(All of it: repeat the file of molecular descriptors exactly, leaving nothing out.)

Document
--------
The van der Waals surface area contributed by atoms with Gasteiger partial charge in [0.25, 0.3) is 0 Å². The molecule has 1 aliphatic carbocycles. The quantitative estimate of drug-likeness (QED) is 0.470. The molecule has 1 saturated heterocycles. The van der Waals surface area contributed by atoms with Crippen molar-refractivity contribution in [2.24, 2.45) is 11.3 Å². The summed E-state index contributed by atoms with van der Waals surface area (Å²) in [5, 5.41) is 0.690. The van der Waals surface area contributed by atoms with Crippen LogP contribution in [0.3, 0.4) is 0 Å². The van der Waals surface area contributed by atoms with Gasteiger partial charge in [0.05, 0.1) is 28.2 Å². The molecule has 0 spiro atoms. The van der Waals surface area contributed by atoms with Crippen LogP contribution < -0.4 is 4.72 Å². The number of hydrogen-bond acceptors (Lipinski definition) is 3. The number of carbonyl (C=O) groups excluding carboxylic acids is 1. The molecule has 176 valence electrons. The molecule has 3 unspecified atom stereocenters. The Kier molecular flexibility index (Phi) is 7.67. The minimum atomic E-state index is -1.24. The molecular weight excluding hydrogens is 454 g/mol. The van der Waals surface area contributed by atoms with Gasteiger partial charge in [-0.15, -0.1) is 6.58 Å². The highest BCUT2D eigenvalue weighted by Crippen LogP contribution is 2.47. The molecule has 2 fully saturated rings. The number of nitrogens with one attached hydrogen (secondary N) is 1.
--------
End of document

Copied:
The van der Waals surface area contributed by atoms with Gasteiger partial charge in [0.25, 0.3) is 0 Å². The molecule has 1 aliphatic carbocycles. The quantitative estimate of drug-likeness (QED) is 0.470. The molecule has 1 saturated heterocycles. The van der Waals surface area contributed by atoms with Crippen molar-refractivity contribution in [2.24, 2.45) is 11.3 Å². The summed E-state index contributed by atoms with van der Waals surface area (Å²) in [5, 5.41) is 0.690. The van der Waals surface area contributed by atoms with Crippen LogP contribution in [0.3, 0.4) is 0 Å². The van der Waals surface area contributed by atoms with Gasteiger partial charge in [0.05, 0.1) is 28.2 Å². The molecule has 0 spiro atoms. The van der Waals surface area contributed by atoms with Crippen LogP contribution < -0.4 is 4.72 Å². The number of hydrogen-bond acceptors (Lipinski definition) is 3. The number of carbonyl (C=O) groups excluding carboxylic acids is 1. The molecule has 176 valence electrons. The molecule has 3 unspecified atom stereocenters. The Kier molecular flexibility index (Phi) is 7.67. The minimum atomic E-state index is -1.24. The molecular weight excluding hydrogens is 454 g/mol. The van der Waals surface area contributed by atoms with Gasteiger partial charge in [-0.15, -0.1) is 6.58 Å². The highest BCUT2D eigenvalue weighted by Crippen LogP contribution is 2.47. The molecule has 2 fully saturated rings. The number of nitrogens with one attached hydrogen (secondary N) is 1.